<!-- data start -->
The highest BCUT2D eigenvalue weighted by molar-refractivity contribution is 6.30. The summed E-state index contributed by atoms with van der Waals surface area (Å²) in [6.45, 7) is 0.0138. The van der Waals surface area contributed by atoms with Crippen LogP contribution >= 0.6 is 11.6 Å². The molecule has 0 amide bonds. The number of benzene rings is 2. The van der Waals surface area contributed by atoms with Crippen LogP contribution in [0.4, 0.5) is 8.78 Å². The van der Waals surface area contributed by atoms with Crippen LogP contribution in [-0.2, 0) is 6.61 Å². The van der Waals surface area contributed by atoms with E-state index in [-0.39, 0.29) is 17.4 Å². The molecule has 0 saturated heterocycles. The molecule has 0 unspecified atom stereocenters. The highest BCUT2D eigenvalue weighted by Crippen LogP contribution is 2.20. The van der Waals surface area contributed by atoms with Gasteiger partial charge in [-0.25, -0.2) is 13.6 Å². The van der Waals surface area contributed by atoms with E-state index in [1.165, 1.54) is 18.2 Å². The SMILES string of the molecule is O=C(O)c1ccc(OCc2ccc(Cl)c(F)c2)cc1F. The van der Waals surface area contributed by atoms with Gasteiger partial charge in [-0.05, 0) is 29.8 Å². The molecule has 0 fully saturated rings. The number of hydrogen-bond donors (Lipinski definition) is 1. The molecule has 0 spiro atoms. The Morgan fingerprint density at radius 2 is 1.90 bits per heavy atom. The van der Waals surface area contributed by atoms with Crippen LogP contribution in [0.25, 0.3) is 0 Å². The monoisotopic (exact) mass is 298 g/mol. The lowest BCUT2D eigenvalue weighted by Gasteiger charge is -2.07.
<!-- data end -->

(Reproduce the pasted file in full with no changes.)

The highest BCUT2D eigenvalue weighted by molar-refractivity contribution is 6.30. The summed E-state index contributed by atoms with van der Waals surface area (Å²) in [6.45, 7) is 0.0138. The van der Waals surface area contributed by atoms with Crippen LogP contribution >= 0.6 is 11.6 Å². The molecule has 0 amide bonds. The number of benzene rings is 2. The van der Waals surface area contributed by atoms with Crippen LogP contribution in [0.4, 0.5) is 8.78 Å². The van der Waals surface area contributed by atoms with Crippen LogP contribution in [-0.2, 0) is 6.61 Å². The van der Waals surface area contributed by atoms with E-state index in [-0.39, 0.29) is 17.4 Å². The molecule has 0 saturated heterocycles. The molecule has 0 unspecified atom stereocenters. The highest BCUT2D eigenvalue weighted by Crippen LogP contribution is 2.20. The van der Waals surface area contributed by atoms with Gasteiger partial charge in [-0.25, -0.2) is 13.6 Å². The van der Waals surface area contributed by atoms with E-state index in [1.165, 1.54) is 18.2 Å². The SMILES string of the molecule is O=C(O)c1ccc(OCc2ccc(Cl)c(F)c2)cc1F. The van der Waals surface area contributed by atoms with Gasteiger partial charge in [-0.05, 0) is 29.8 Å². The molecule has 0 fully saturated rings. The number of hydrogen-bond donors (Lipinski definition) is 1. The molecule has 0 spiro atoms. The Morgan fingerprint density at radius 2 is 1.90 bits per heavy atom. The van der Waals surface area contributed by atoms with Crippen LogP contribution in [0.25, 0.3) is 0 Å². The monoisotopic (exact) mass is 298 g/mol. The lowest BCUT2D eigenvalue weighted by Gasteiger charge is -2.07.